Humour in the workplace: When is it appropriate?

Thursday, May 19, 2016 - 18:27

CRACK. You turn to see a young man falling to the floor, the unfortunate victim of a workplace prank. As it turns out, someone had removed the screws from his chair and when he sat down he was left sprawling on the ground.

While a health and safety officer would be shaking their head in disgust, this is just horseplay, harmless tomfoolery - right? But what happens if the young man had been seriously hurt, or if a different joke was taken the wrong way and led to claims of bullying?

Leadership training can help people identify cultural boundaries that regulate humour.

Workplace humour obviously has a number of benefits that can drive morale and engagement. However, there is more to humour than simply that. It's complexity hides a darker side, one that can have major impacts on a leader's ability to galvanise a workplace.

The dark side of humour

The more a person thinks about humour the more intricate it becomes. This stems from the fact it is characterised by a set of dichotomies: Complementary and insulting, escalating and de-escalating, relaxing and stiffening.

Humour is inherently based on building group boundaries. It reinforces in-group relations and demarcates difference, while likeness is made explicit. Typically, this process of demarcation can find itself being played out through stereotypes. In this way, groups identify, define and redefine themselves, while making salient who belongs and who is excluded. 

This plays itself out in a number of ways. Take for instance, the way employees tend to joke about clients. These can and do follow along lines of business ineptitude and commercial illiteracy. Or on the other hand, the way management can stereotype and even stigmatise employees through jokes and internal communications. 

A good example of this was the 2014 Sony hack that led to a huge number of emails being leaked to the public. One particular communication that garnered national attention was an exchange between producers, which included a line "kill me please. Immediately" in reference to Angelina Jolie and her movie Cleopatra.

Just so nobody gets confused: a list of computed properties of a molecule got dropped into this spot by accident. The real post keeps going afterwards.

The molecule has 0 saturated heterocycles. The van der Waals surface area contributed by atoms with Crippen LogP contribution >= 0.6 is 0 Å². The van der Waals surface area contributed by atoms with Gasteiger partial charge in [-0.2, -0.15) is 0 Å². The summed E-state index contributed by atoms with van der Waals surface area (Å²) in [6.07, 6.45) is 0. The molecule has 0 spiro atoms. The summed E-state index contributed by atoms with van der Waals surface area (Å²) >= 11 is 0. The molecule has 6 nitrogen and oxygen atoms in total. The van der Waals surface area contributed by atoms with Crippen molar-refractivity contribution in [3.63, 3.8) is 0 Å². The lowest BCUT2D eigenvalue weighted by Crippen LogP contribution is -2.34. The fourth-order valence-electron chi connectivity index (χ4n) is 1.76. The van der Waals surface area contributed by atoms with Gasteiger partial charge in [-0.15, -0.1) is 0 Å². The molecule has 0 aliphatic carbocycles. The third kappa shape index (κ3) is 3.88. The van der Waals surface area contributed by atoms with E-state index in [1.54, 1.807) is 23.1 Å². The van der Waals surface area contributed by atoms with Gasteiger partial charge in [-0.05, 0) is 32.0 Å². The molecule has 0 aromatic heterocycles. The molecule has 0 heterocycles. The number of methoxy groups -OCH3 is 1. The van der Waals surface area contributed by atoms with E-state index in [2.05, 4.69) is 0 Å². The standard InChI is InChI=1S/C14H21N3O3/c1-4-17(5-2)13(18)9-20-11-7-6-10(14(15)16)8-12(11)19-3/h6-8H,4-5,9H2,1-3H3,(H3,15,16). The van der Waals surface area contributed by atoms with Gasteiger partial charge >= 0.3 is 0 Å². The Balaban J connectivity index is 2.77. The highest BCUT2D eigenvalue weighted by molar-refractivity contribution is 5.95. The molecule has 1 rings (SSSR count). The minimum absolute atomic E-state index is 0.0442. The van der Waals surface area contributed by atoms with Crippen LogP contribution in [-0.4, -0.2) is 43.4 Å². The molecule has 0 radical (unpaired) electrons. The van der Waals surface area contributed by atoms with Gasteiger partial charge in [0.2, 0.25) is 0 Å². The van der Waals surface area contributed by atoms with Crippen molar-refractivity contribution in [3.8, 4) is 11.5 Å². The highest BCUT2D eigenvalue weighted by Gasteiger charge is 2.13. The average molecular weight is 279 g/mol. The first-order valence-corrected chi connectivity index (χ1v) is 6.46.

So humour can be used to prop up the boundaries between groups of people, but if these find their way into the open this can be a major problem for those in higher positions.

When can humour be appropriate?

Humour can be used in a number of situations that defy the duality of good and bad. Research from Nick Butler of the University of St. Andrews and Lund found that humour can be used to correct behaviour. However, in his research, participants used mocking and ridicule to accomplish this end.

Yet, knowing and timing jokes very much depends on the working environment. Research from Dr Barbara Plester of the University of Auckland found that there were a number of unofficial boundaries that existed in the many places she studied.

Smaller and less formal companies tend to have staff that are close with each and often know each other very well. In many instances, jokes in smaller companies can be contentious and push the boundaries. However, in more formal settings, such as a law firm, humour is much more constrained and less risque.

The implicit boundaries that are inherent within workplaces can and do lead to major problems when management level staff try to make jokes or encourage humour. Speaking to Fairfax in 2015, Dr Plester said there was a trend for management to create fun working environments as it is perceived to be connected with productivity and decrease staff turnover. 

"Once we talk about creating fun, it becomes very contrived," Plester said.

For leaders then, it is essential to know an organisation before they begin to implement 'fun' activities. In the same way executives must do their due diligence before creating new work processes, they must also ensure they are not breaking any unwritten rules when trying to encourage fun in their office.